The How and Why of User Private Groups in Unix

The first time I heard about User Private Groups (UPG) is when I was installing one of my first Red Hat Linux systems when I was in college.  As a seasoned Solaris administrator, I thought it was very odd that Red Hat didn't put my users into a default group of staff.  And then they wanted to change my umask from 022 to 002?  What the heck, that doesn't sound secure?

I remember going through and reverting that first Red Hat system back to the old way I was used to and wondering why this new OS was doing something weird.  A few weeks later I read up on User Private Groups and got a glimpse of how and why they work and their benefit for systems administrators and Unix users.  Afterward, I started moving my Solaris machines to User Private Groups, and reverting the Red Hat machine back as well.

Here is a page out of RedHat's 7.3 user manual.  This was the earliest mention I could find for UPG, although I do not know if Red Hat invented it themselves.

The problem that UPG tries to solve is shared directories between different users.  To do this securely on a Unix machine, you really need to setup a group for the users to be members of, and then keep the files in the directory owned and writeable by the members of the group.

Let's take the example of a shared web directory where multiple users edit web pages.

Typically, pre-UPG, users were primary members in a staff group, and then secondary members in auxillary groups, like "web" for our example.  Their umask was 022, so new files would be created 644 and directories 755 (users read,write; group read only; other read only).  The administrator would have to create the directory for the users to work in and make that directory group owned by web and group writeable.

# mkdir /var/www/html
# ls -ld /var/www/html
drwxr-xr-x. 5 root root 4096 1997-12-07 17:00 /var/www/html/
# chown root:web /var/www/html
# chmod 775 /var/www/html
# ls -lad /var/www/html
drwxrwxr-x. 5 root web 4096 1997-12-07 17:00 /var/www/html/

Now at this point, the sysadmin would sit down with their users and say, "Ok, play nicely.  If you create a file, make sure to change the group to web, and set the group write permission on the file.  Otherwise, your coworkers won't be able to edit the files."  At which point the users would say, "sure", but in the back of their mind say, "whatever, just let me write some HTML, I'm behind."

So, now Bob wants to create a webpage

bob:~$ cd /var/www/html
bob:/var/www/html$ vi index.html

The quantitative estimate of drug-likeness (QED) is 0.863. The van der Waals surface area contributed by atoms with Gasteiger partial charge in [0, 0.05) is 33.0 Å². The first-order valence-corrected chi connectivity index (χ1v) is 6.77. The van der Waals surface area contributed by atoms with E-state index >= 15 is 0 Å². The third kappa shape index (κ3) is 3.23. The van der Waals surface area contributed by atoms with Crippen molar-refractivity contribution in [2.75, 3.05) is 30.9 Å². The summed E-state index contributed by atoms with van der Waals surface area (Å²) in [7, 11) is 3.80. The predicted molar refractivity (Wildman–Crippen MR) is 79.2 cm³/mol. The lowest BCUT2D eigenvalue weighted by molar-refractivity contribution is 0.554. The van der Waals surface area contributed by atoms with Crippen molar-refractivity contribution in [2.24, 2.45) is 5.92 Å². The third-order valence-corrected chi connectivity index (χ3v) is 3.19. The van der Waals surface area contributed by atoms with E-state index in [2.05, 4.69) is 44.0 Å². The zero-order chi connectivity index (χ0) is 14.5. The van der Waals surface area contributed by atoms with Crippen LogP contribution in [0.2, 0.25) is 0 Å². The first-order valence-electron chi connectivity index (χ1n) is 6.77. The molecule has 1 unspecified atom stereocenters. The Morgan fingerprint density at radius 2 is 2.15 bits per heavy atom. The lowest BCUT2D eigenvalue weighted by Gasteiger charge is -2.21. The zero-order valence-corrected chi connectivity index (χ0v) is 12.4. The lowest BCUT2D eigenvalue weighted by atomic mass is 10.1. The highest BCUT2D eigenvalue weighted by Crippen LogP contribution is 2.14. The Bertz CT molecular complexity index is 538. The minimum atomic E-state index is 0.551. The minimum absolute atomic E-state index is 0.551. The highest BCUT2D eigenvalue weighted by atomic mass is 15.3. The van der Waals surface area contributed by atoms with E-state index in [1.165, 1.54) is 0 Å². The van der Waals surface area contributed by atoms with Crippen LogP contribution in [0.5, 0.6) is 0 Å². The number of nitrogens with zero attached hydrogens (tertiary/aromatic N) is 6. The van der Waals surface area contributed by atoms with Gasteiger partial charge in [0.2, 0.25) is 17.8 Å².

He loads up his web browser, and it's there and looks good.  Great, he logs out and goes home.  The next day, Bob is sick and stays home.  Alice finds that Bob misspelled the companies president's name and goes in to edit the file.

alice:/var/www/html$ vi index.html
"/var/www/html/index.html" E212: Can't open file for writing
alice:/var/www/html$ ls -l index.html
-rw-r--r--. 1 bob staff 2614 2009-10-05 11:46 index.html

"Darn, Bob didn't change the group ownership and permissions on the file.  I can't edit it, now I have to contact the sysadmin.  He's gonna be upset."  This is the saga that plagued sysadmins that eventually lead to the idea of UPGs.

In a UPG setup, each user is put into their own private group.  So, Bob has a group called bob, and Alice has a group called Alice.  This is their default group.  Whenever Bob creates a file in his home directory, the group ownership is "bob" instead of "staff".

The reason why we do this is so that we can change the umask from 022 to 002.  So, new files are created with 664 (owner read/write, group read/write, other readonly). 

By using a private group, we aren't exposing Bob's files to being overwritten by Alice.  If Bob's default group was still staff with a umask of 002, Alice would be able to edit files in his home directory.

Now, the next part of this puzzle is the set_gid bit.  From the coreutils info page, the following happens when setting the set_gid bit on a directory:

On most systems, if a directory's set-group-ID bit is set, newly
created subfiles inherit the same group as the directory, and newly
created subdirectories inherit the set-group-ID bit of the parent

So, by setting the set_gid bit on the /var/www/html directory, it would force new files and directories to be created with the group of the directory.  So, after creating a bob group and an alice group and assigning them as the default groups for bob and alice, the administrator does the following (the last two commands just clean up the mess that Bob and Alice were in before):

# ls -ld /var/www/html
drwxrwxr-x. 5 root web 4096 1997-12-07 17:00 /var/www/html
# chmod g+s /var/www/html
# ls -ld /var/www/html
drwxrwsr-x. 5 root web 4096 1997-12-07 17:00 /var/www/html/
# chgrp -R web /var/www/html
# chmod -R g+w /var/www/html

Now, let's see what happens when Bob creates a new file.

bob:~$ id
uid=523(bob) gid=523(bob) groups=101(web)
bob:~$ umask
bob:~$ cd /var/www/html
bob:/var/www/html$ vi index.html
bob:/var/www/html$ ls -l index.html
-rw-rw-r--. 1 bob web 2614 2009-10-05 11:46 index.html

And now when Alice needs to make a change to the file

alice:~$ id
uid=524(alice) gid=524(alice) groups=101(web)
alice:~$ umask
alice:~$ cd /var/www/html
alice:/var/www/html$ vi index.html

As you can see, Bob and Alice can work safely on the same files and concentrate on writing HTML instead of remembering to change permissions and groups of files.  And the sysadmin isn't constantly being bothered^H^H^H^H^H^H^H^Hasked to change permissions on files.

UPGs don't allow users to create groups on the fly by themselves, though.  They still need the sysadmin to create the group and the directory and initially set the directory to be writeable by the group and set_gid.  I'm sure some set_uid programs could be written to allow the user to do this themselves, but it opens up a can of worms for the sysadmin.

Anyway, I hope this clears up how UPGs work and why they were created.

Have fun!